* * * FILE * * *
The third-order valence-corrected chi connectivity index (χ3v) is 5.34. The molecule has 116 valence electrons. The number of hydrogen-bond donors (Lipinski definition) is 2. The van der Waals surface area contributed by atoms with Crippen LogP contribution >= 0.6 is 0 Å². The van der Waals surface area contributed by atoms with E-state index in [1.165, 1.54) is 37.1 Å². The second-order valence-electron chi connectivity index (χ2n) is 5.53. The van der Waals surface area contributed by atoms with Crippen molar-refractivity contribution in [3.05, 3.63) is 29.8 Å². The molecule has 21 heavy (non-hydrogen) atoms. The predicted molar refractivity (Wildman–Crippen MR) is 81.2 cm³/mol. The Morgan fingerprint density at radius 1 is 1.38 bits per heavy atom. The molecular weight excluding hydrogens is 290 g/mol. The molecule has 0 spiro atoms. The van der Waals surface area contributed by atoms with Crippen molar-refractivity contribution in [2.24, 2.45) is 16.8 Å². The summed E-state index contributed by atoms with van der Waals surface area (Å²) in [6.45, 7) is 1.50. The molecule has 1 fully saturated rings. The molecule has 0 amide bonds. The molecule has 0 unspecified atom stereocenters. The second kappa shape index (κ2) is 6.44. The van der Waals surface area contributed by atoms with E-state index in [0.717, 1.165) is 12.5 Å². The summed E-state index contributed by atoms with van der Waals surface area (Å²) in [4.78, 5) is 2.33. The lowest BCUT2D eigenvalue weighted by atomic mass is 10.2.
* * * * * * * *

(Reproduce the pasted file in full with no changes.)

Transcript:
The third-order valence-corrected chi connectivity index (χ3v) is 5.34. The molecule has 116 valence electrons. The number of hydrogen-bond donors (Lipinski definition) is 2. The van der Waals surface area contributed by atoms with Crippen LogP contribution >= 0.6 is 0 Å². The van der Waals surface area contributed by atoms with E-state index in [1.165, 1.54) is 37.1 Å². The second-order valence-electron chi connectivity index (χ2n) is 5.53. The van der Waals surface area contributed by atoms with Crippen molar-refractivity contribution in [3.05, 3.63) is 29.8 Å². The molecule has 21 heavy (non-hydrogen) atoms. The predicted molar refractivity (Wildman–Crippen MR) is 81.2 cm³/mol. The Morgan fingerprint density at radius 1 is 1.38 bits per heavy atom. The molecular weight excluding hydrogens is 290 g/mol. The molecule has 0 spiro atoms. The van der Waals surface area contributed by atoms with Crippen molar-refractivity contribution in [2.24, 2.45) is 16.8 Å². The summed E-state index contributed by atoms with van der Waals surface area (Å²) in [6.45, 7) is 1.50. The molecule has 1 fully saturated rings. The molecule has 0 amide bonds. The molecule has 0 unspecified atom stereocenters. The second kappa shape index (κ2) is 6.44. The van der Waals surface area contributed by atoms with E-state index in [0.717, 1.165) is 12.5 Å². The summed E-state index contributed by atoms with van der Waals surface area (Å²) in [4.78, 5) is 2.33. The lowest BCUT2D eigenvalue weighted by atomic mass is 10.2.